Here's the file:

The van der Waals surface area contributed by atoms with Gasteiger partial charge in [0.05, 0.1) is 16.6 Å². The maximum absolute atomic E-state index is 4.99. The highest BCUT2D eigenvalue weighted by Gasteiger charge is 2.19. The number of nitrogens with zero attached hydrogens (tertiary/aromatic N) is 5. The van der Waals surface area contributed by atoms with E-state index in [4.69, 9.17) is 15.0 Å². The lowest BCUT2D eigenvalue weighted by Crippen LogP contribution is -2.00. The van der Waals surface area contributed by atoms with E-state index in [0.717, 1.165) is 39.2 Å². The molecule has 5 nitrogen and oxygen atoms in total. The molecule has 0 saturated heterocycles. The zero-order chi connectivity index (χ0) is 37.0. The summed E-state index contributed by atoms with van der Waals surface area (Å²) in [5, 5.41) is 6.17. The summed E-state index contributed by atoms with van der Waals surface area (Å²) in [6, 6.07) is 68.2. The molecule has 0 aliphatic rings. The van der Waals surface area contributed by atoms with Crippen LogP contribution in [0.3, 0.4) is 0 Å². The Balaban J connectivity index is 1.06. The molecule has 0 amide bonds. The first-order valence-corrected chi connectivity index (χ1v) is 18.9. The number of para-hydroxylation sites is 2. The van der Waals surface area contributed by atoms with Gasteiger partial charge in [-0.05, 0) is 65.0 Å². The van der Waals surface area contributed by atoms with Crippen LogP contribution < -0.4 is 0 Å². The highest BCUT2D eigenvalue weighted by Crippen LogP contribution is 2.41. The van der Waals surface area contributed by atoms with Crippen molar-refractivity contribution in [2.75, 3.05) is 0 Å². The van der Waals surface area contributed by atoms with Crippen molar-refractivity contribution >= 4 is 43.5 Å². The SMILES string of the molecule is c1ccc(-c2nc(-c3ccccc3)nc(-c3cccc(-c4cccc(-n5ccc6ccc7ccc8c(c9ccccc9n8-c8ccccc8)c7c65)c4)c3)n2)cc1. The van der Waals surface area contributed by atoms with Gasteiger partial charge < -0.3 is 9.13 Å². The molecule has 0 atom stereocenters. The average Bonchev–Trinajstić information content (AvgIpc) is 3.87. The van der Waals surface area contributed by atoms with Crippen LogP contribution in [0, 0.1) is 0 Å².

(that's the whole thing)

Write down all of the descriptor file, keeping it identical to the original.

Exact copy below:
The van der Waals surface area contributed by atoms with Gasteiger partial charge in [0.05, 0.1) is 16.6 Å². The maximum absolute atomic E-state index is 4.99. The highest BCUT2D eigenvalue weighted by Gasteiger charge is 2.19. The number of nitrogens with zero attached hydrogens (tertiary/aromatic N) is 5. The van der Waals surface area contributed by atoms with E-state index in [4.69, 9.17) is 15.0 Å². The lowest BCUT2D eigenvalue weighted by Crippen LogP contribution is -2.00. The van der Waals surface area contributed by atoms with E-state index in [0.717, 1.165) is 39.2 Å². The molecule has 5 nitrogen and oxygen atoms in total. The molecule has 0 saturated heterocycles. The zero-order chi connectivity index (χ0) is 37.0. The summed E-state index contributed by atoms with van der Waals surface area (Å²) in [5, 5.41) is 6.17. The summed E-state index contributed by atoms with van der Waals surface area (Å²) in [6, 6.07) is 68.2. The molecule has 0 aliphatic rings. The van der Waals surface area contributed by atoms with Crippen LogP contribution in [0.3, 0.4) is 0 Å². The Balaban J connectivity index is 1.06. The molecule has 0 amide bonds. The first-order valence-corrected chi connectivity index (χ1v) is 18.9. The number of para-hydroxylation sites is 2. The van der Waals surface area contributed by atoms with Gasteiger partial charge in [-0.05, 0) is 65.0 Å². The van der Waals surface area contributed by atoms with Crippen LogP contribution < -0.4 is 0 Å². The highest BCUT2D eigenvalue weighted by Crippen LogP contribution is 2.41. The van der Waals surface area contributed by atoms with Crippen molar-refractivity contribution in [2.75, 3.05) is 0 Å². The van der Waals surface area contributed by atoms with Crippen molar-refractivity contribution >= 4 is 43.5 Å². The SMILES string of the molecule is c1ccc(-c2nc(-c3ccccc3)nc(-c3cccc(-c4cccc(-n5ccc6ccc7ccc8c(c9ccccc9n8-c8ccccc8)c7c65)c4)c3)n2)cc1. The van der Waals surface area contributed by atoms with Gasteiger partial charge < -0.3 is 9.13 Å². The molecule has 0 atom stereocenters. The average Bonchev–Trinajstić information content (AvgIpc) is 3.87. The van der Waals surface area contributed by atoms with Crippen LogP contribution in [0, 0.1) is 0 Å².